Religion and culture have historically been neglected in international relations (IR) theories and in political science more generally. It was only recently that IR began to consider the role of culture and religion in war and peace. Several main scholarly trends in the study of culture, religion, conflict, and peace can be identified, starting with the definitional problems that IR scholars had to deal with as they tried to incorporate culture and religion. The first major attempt in the IR field to understand war almost exclusively through the religious prism was that of Samuel Huntington, who in his Clash of Civilization (1993, 1996) identifies two main reasons why religion can cause war: first, religion can be considered as a primordial and immutable identity; and second, religion is a form of ideology rather than identity. The scholarly literature has also addressed themes such as religious fundamentalism and violence, the role of religious actors in international conflict, the practical use of religion and culture to promote peace via diplomacy, and engagement of religion and culture in existing peace theories such as democratic peace theory. Avenues for future research may include the relational and constantly changing aspects of religion; what, when, and how various religious interpretations receive political prominence in promoting conflict or peace; how religion can be used as an independent variable across cases; and the hidden set of assumptions that are embedded in the cultural and religion labels.

Article

Terrorism has been described variously as a tactic and strategy, a crime and a holy duty, as well as a justified reaction to oppression and an inexcusable abomination. Nationalist terrorism is a form of terrorism motivated by nationalism. Nationalist terrorists seek to form self-determination in some form, which may range from gaining greater autonomy to establishing a completely independent, sovereign state. Nationalist terrorism is linked to a national, ethnic, religious, or other identifying group, and the feeling among members of that group that they are oppressed or denied rights, especially rights accorded to others. But while terrorism has more often been based on revolutionary politics, there has also been an increase in terrorist activity motivated by religion. Terrorist acts done in the name of religion typically aim to enforce a system of belief, viewpoint or opinion. The validity and scope of religious terrorism is limited to an individual’s view or a group’s view or interpretation of that belief system’s teachings. There are some researchers, however, who argue that religion should be considered only one incidental factor and that such terrorism is primarily geopolitical. Meanwhile, ethnic violence refers to violence expressly motivated by ethnic hatred and ethnic conflict. The minimum requirement for ethnic tensions to result in ethnic violence on a systemic level is a heterogeneous society and the lack of a power to prevent them from fighting.

Article

Caroline A. Hartzell and Amy Yuen

With wars—not just global, but civil wars and other domestic infightings—still being rampant in the modern world, scholars have begun to develop interest in identifying the conditions that can help establish a durable peace. Peace is a lack of conflict and freedom from fear of violence between social groups. Commonly understood as the absence of war or violent hostility, peace often involves compromise, and therefore is initiated with thoughtful active listening and communication to enhance and create genuine mutual understanding. The study of the durability of peace has greatly evolved through the years, and one of its implications is that recent empirical work on this topic has focused on civil war. Most of this study has been tailored in response to the model of war, a theory of armed conflict which presents war and peace as stages of a single process. Furthermore, this analysis on peace duration revolves around for main themes: the characteristics of conflict and conflict actors, belligerent-centered dynamics, the role of third parties, and the developments in the measurement, estimation, and the study of peace duration. Under the conceptions of peace, sustainable peace must be regarded as an important factor for the future of prosperity. Throughout the world, nurturing, empowerment, and communications are considered to be the crucial factors in creating and sustaining a durable peace.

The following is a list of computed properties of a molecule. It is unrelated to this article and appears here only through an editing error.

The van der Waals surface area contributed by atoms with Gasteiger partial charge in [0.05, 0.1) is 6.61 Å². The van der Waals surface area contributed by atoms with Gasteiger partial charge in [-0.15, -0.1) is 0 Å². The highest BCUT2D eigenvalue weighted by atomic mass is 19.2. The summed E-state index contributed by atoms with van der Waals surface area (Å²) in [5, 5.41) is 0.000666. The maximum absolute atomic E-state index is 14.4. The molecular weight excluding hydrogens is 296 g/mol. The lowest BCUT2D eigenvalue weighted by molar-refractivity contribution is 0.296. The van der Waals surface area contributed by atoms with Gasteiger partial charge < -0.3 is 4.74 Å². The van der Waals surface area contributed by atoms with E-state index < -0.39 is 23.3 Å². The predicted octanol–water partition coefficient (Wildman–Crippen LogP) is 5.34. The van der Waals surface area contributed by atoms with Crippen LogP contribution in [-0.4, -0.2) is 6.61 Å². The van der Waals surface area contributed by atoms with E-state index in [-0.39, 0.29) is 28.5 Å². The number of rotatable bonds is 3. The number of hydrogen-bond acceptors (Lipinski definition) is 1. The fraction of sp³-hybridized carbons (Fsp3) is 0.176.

Article

According to the democratic peace theory, democracies are hesitant to engage in armed conflict with other identified democracies. Contrary to theories explaining war engagement, it is a “theory of peace” outlining motives that dissuade state-sponsored violence. The proposition that democracies are more peaceful than autocracies has spawned a huge literature. Much of the relevant quantitative research has shown that democracies indeed rarely, if ever, fight each other, although they are not necessarily less aggressive than autocracies in general. Although, statistically, the probability of war between any two states is considerably low, the absence of war among liberal democracies across a wide range of different historical, economic, and political factors suggests that there is a strong predisposition against the use of military violence between democratic states. According to scholars, the democratic peace theory can elaborate on the empirical phenomena previously explained by the earlier dominant research program, realism in international relations; in addition, the initial statement that democracies do not, or rarely, wage war on one another, has been followed by a rapidly growing literature on novel empirical regularities. This democratic peace proposition not only challenges the validity of other political systems, but also the prevailing realist account of international relations, which emphasizes balance-of-power calculations and common strategic interests.

Article